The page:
I have just returned from Quillabamba, the center of the general strike that has blocked all roads to Machu Picchu and seen 17 protesters detained. Central to the protest: foreign gas exploitation in the Camisea gas fields, the exploration of which has been done in large part by Texas-based Hunt Oil Company. The company's $3.8 billion Peru LNG plant, meant to manufacture gas extracted from the Camisea fields, is the largest of its kind in South America.
The company has been a central source of controversy in its leveraging of political and economic power to acquire natural gas concessions in the indigenous reserves of the Peruvian Amazon. With a poor history of environmental protection and social responsibility, Hunt Oil was most recently criticized after gaining rights to explore Block 76, a 3.7 million acre tract overlapping the Amarakaeri Communal Reserve.
Company President Ray Hunt, a hefty contributor to the presidential campaign of George W. Bush and a board member of Haliburton, has continued to tow the line of economic development in the Peruvian Amazon, making frequent visits to the Peruvian legislature throughout contract negotiations. In the year 2000, during the last stand of dictator Alberto Fujimori, Hunt Oil was awarded the exclusive rights for 40 years to develop the Camisea gas fields. With proven reserves of 8.7 trillion cubic feet, it was called the "most ambitious energy project in Peruvian history" at the time of launching.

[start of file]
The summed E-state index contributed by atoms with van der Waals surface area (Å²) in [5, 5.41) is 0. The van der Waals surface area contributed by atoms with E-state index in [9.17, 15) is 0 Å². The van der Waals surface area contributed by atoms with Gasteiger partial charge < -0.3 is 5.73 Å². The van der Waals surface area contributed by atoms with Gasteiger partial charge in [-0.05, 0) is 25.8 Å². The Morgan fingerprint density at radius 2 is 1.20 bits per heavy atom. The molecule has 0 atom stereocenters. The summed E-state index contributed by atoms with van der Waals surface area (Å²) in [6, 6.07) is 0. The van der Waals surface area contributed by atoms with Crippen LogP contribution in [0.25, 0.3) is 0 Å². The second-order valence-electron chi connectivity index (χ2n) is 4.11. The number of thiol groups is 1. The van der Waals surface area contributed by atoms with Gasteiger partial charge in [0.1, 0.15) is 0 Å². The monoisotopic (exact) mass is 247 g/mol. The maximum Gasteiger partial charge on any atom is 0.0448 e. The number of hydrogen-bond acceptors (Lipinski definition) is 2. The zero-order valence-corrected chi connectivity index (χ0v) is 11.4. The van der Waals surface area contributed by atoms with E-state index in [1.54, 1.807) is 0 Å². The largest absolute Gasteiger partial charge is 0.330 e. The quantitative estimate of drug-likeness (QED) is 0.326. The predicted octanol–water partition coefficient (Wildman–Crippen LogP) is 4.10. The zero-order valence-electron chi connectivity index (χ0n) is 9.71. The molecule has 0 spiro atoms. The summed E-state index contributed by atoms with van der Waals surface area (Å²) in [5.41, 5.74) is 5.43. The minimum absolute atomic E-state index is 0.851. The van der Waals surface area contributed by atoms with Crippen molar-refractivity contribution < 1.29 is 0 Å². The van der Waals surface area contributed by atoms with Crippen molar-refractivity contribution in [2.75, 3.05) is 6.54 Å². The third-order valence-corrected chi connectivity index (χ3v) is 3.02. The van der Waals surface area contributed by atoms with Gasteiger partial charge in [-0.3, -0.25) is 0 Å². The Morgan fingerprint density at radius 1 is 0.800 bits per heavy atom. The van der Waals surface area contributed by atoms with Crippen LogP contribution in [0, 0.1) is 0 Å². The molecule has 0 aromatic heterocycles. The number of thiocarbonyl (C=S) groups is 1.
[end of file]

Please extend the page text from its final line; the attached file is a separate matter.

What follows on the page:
An 'indefinite strike' has been declared by the Comisión de la Lucha. Hunt Oil Co. has been largely absent since claims of environ-mental degradation and lacking social responsibility began to surface with the construction of the project's first pipeline in 2003. The protests in Quillabamba have been no exception. Yesterday, President Alan Garcia made a plea for peace after declaring a state of emergency after protesters forcefully entered a Camisea gas station on Friday. The Peruvian government has sent military forces as protesters continue to block all main arteries leaving the city.